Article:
Sharing God's Love
Sunday 18 October Trinity 19
Then the Pharisees went out and laid plans to trap him in his words. They sent their disciples to him along with the Herodians. "Teacher," they said, "we know you are a man of integrity and that you teach the way of God in accordance with the truth. You aren't swayed by men, because you pay no attention to who they are. Tell us then, what is your opinion? Is it right to pay taxes to Caesar or not?" But Jesus, knowing their evil intent, said, "You hypocrites, why are you trying to trap me? Show me the coin used for paying the tax." They brought him a denarius, and he asked them, "Whose portrait is this? And whose inscription?" "Caesar's," they replied. Then he said to them, "Give to Caesar what is Caesar's, and to God what is God's." When they heard this, they were amazed. So they left him and went away.(NIV)
Reflection from our Vicar, Rev'd Nicky Harvey
“Give to the emperor the things that are the emperor’s, and to God the things that are God’s”.
In today’s Gospel reading Jesus is in the temple and things are hotting up between Jesus and the Pharisees. The Pharisees want to regain the upper hand, to put Jesus in his place. After all, he is just a carpenter from Nazareth. The crowds seemed to love him though, and that made him dangerous. The Pharisees weren’t necessarily bad people. They were worried for their nation, their families, themselves and it didn’t pay to cause trouble when you were ruled by Rome. This troublemaker needed stopping before he brought disaster on them all.
So, the Pharisees, religious purists, teamed up with the Herodians, supporters of King Herod, and they came to Jesus with a deadly question, which would put him in an impossible position. “Is it lawful to pay taxes to the Emperor, or not?” If he said yes, he’d fall foul of the nationalists who wanted independence from Rome. If he said no, he’d be in trouble with the Romans. One or other of these groups would get him into hot water, whatever he said. Surely he couldn’t win.
Jesus’ response, though, was simply to ask for a coin, the kind of coin they would have paid that Roman tax with. And they produced one, with no trouble at all and Jesus says, “Give to the emperor the things that are the emperor’s, and to God the things that are God’s”.
What is Jesus saying? Firstly, perhaps, he’s reminding his questioners – and us – that we all have to live in the world as it is. There isn’t a way to opt out. Throughout human history people have tried to separate themselves from the complexities of life. They’ve withdrawn to the desert, formed idealistic communities, refused to participate in government, and shunned those who’ve disagreed with them. It is not just religious people who’ve done this. Political purists can be every bit as exclusive as religious ones.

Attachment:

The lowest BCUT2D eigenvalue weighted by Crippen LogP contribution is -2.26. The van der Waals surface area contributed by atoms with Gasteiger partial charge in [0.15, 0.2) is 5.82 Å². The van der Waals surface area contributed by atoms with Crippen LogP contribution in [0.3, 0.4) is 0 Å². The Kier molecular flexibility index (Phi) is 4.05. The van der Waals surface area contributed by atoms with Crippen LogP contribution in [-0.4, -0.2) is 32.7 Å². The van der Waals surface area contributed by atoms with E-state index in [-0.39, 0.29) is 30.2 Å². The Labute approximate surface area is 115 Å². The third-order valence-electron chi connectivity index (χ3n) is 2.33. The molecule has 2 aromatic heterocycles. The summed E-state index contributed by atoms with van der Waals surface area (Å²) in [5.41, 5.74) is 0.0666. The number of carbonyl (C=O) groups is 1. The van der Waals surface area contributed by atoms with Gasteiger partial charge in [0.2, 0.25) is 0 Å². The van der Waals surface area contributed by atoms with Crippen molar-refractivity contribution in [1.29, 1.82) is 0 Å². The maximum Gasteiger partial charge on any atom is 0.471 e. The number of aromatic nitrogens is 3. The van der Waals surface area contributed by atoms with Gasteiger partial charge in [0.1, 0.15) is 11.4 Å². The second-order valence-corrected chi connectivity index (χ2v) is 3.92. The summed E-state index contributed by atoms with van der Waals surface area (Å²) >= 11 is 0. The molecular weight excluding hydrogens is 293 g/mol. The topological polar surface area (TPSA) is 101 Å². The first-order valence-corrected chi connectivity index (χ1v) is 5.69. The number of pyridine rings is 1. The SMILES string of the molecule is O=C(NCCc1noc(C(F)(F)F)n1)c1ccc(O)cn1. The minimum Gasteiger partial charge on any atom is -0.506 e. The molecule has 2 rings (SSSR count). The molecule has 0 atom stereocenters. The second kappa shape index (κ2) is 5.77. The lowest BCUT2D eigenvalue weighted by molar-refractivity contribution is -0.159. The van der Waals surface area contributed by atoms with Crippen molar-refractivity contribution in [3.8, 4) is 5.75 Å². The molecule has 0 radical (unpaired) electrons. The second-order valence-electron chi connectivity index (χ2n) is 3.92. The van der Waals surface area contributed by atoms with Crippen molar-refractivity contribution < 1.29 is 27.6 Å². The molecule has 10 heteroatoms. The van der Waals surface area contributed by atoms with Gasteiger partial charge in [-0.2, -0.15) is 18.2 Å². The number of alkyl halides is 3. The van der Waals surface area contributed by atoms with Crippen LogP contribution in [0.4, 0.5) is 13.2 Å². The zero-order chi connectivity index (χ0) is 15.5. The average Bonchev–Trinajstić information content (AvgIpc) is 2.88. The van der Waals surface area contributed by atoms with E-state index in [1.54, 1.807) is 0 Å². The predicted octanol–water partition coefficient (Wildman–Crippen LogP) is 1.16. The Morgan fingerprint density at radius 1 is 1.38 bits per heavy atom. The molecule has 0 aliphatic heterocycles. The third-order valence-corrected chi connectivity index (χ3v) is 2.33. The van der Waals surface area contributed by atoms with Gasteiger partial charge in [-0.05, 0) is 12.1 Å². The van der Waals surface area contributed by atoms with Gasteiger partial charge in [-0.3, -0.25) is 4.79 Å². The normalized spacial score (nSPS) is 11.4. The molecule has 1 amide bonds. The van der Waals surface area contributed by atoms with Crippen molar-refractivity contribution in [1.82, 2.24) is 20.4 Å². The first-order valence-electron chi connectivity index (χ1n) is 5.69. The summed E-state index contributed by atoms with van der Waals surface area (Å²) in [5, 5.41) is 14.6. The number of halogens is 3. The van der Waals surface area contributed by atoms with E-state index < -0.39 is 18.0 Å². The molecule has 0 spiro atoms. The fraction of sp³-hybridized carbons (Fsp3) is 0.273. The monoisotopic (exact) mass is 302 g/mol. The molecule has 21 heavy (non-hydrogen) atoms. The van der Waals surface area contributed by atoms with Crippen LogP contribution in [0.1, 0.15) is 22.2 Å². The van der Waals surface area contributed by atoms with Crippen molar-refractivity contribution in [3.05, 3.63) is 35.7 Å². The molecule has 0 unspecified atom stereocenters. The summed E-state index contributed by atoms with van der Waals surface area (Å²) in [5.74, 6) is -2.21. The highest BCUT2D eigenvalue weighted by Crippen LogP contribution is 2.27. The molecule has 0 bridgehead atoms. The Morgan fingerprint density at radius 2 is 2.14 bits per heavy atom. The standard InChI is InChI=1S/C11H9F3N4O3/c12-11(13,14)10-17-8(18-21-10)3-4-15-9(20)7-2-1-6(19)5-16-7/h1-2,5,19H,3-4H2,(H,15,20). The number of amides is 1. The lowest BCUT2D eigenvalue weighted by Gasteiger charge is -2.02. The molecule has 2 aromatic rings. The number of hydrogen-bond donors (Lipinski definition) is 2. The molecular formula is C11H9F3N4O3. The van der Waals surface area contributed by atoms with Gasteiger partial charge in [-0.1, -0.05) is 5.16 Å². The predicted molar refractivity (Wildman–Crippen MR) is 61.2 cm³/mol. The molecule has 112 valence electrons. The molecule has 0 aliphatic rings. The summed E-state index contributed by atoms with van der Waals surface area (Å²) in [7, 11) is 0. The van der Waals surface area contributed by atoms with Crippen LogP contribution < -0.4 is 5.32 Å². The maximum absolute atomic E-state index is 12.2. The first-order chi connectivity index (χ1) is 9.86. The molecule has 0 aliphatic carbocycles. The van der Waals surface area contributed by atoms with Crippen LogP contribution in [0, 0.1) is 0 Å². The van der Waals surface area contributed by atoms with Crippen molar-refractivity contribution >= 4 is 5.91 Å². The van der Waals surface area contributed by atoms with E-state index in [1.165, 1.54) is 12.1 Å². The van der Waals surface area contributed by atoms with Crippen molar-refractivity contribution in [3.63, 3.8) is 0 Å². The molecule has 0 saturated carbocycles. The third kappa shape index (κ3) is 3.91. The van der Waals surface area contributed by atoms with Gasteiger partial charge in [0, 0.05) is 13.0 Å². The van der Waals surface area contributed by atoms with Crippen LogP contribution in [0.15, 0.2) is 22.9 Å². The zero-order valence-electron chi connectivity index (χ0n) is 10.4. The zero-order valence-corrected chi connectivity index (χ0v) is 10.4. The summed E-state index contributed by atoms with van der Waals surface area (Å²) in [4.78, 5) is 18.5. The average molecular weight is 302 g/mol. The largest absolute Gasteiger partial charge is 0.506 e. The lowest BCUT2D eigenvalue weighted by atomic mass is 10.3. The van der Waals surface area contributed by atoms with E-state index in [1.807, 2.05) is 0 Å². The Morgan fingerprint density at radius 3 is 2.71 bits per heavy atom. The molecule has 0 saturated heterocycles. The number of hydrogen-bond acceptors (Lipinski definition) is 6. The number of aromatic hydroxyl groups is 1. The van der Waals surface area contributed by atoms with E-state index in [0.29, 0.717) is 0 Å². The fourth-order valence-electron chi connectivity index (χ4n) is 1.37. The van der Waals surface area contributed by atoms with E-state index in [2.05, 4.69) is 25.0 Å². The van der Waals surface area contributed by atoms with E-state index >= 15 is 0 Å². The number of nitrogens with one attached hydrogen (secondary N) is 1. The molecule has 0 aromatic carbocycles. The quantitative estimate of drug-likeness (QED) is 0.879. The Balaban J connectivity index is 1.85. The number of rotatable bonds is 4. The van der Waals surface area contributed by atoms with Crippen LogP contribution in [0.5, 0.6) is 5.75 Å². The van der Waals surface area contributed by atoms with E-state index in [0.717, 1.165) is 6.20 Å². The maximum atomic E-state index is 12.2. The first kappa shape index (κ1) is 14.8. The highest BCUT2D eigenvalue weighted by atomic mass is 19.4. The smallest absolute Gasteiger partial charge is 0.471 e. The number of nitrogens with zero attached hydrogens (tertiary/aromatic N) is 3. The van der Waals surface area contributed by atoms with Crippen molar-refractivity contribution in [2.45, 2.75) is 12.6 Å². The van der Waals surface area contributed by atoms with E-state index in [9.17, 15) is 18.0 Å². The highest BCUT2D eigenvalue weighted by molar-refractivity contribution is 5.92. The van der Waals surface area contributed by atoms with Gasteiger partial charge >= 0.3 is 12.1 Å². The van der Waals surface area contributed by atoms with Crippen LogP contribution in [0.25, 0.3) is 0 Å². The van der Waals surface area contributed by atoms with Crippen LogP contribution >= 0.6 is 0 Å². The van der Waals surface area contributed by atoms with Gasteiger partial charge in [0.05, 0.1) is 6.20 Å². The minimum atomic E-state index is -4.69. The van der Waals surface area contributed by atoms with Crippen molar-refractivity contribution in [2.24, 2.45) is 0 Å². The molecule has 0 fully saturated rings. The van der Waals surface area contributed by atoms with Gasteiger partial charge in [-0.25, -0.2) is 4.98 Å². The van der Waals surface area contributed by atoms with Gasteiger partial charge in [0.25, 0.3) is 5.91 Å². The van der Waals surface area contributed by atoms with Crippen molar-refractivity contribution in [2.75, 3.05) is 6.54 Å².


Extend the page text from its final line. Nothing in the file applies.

In the end all these separatist ideological experiments tend to run into the same difficulties. It’s all very well to draw a line in the sand, to say “this far and no further”. But where should we draw it, and how firmly. Radical groups always split – and often keep splitting – over the issue of how pure is pure, how separate is separate, how different do we have to be.
“Give to the emperor what is the emperor’s” says Jesus. “However much you might want to have nothing to do with Rome,” says Jesus, “that is not an option. Rome is part of your reality, for good and ill, part of the world God has set you in. Pretending it isn’t won’t change anything.”
Then Jesus goes on. As well as telling us to “give the Emperor what is the Emperor’s”, he also tells us to “Give to God what is God’s”. That is the sting in the tail. Because what is God’s? To put it simply everything is God’s. “The earth is the Lord’s and everything in it.” say Psalm 24. Ultimately, wherever our human loyalties and investments are, God’s claim on us goes beyond them and takes priority over them. And that means, whether we like it or not, there will almost certainly be a time when the demands of the world around us and the demands of our faith will come into conflict. There will be no easy, painless way out of that conflict. Jesus knows this, but he seems not to be afraid of it, and that, I think, is what really amazes these Pharisees and Herodians.
They are not amazed because Jesus’ response is clever. I think they are amazed because it isn’t. He isn’t trying to make them look stupid or win some sort of word game with them. He isn’t trying to wriggle off the hook they are dangling in front of him. If he was, this provocative answer was a strange way of doing it. In fact, within a couple of days of this encounter he will be arrested and crucified. His ministry was always going to end like that, and he knew it. The Roman and Jewish authorities were never going to tolerate the challenge he confronted them with.
The courage that Jesus shows here as he faces death comes from his deep awareness that, indeed, “The earth is the Lord’s and everything in it.” That includes him, as it does all of us. We are held in God’s hands. We are ultimately safe, whatever the world does to us. Jesus knew that and he trusted it, and that meant that when the demands of love came up against the demands of the authorities in his world, he was able to keep his feet on the path he knew was right.
This story is not about a coin trick that turns the tables on some cunning opponents. It doesn’t give us clever answers to the dilemmas we face as we negotiate our way through the complexities of life. It is a story about courage. The courage that comes from knowing deep down in our hearts that we belong to God, that we bear his image, that we are named, known and loved by him. If we can grasp that, no power on earth can ultimately destroy us.